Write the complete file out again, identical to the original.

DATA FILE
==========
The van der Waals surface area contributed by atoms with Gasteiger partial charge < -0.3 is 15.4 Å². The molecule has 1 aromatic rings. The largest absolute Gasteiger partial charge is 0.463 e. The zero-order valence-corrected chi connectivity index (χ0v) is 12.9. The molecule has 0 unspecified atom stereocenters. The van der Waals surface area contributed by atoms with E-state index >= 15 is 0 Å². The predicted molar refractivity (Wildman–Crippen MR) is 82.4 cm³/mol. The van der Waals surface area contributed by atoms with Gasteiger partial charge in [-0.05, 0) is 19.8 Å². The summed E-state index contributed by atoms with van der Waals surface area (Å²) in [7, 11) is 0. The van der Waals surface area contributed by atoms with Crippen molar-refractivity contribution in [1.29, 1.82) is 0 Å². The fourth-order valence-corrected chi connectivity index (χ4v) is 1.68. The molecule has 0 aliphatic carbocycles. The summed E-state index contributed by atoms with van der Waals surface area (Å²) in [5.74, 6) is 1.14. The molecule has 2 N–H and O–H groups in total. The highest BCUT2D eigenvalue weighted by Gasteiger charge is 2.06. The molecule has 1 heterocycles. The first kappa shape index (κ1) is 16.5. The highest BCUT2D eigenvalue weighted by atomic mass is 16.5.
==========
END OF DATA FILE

The van der Waals surface area contributed by atoms with Gasteiger partial charge < -0.3 is 15.4 Å². The molecule has 1 aromatic rings. The largest absolute Gasteiger partial charge is 0.463 e. The zero-order valence-corrected chi connectivity index (χ0v) is 12.9. The molecule has 0 unspecified atom stereocenters. The van der Waals surface area contributed by atoms with E-state index >= 15 is 0 Å². The predicted molar refractivity (Wildman–Crippen MR) is 82.4 cm³/mol. The van der Waals surface area contributed by atoms with Gasteiger partial charge in [-0.05, 0) is 19.8 Å². The summed E-state index contributed by atoms with van der Waals surface area (Å²) in [7, 11) is 0. The van der Waals surface area contributed by atoms with Crippen molar-refractivity contribution in [1.29, 1.82) is 0 Å². The fourth-order valence-corrected chi connectivity index (χ4v) is 1.68. The molecule has 0 aliphatic carbocycles. The summed E-state index contributed by atoms with van der Waals surface area (Å²) in [5.74, 6) is 1.14. The molecule has 2 N–H and O–H groups in total. The highest BCUT2D eigenvalue weighted by Gasteiger charge is 2.06. The molecule has 1 heterocycles. The first kappa shape index (κ1) is 16.5. The highest BCUT2D eigenvalue weighted by atomic mass is 16.5.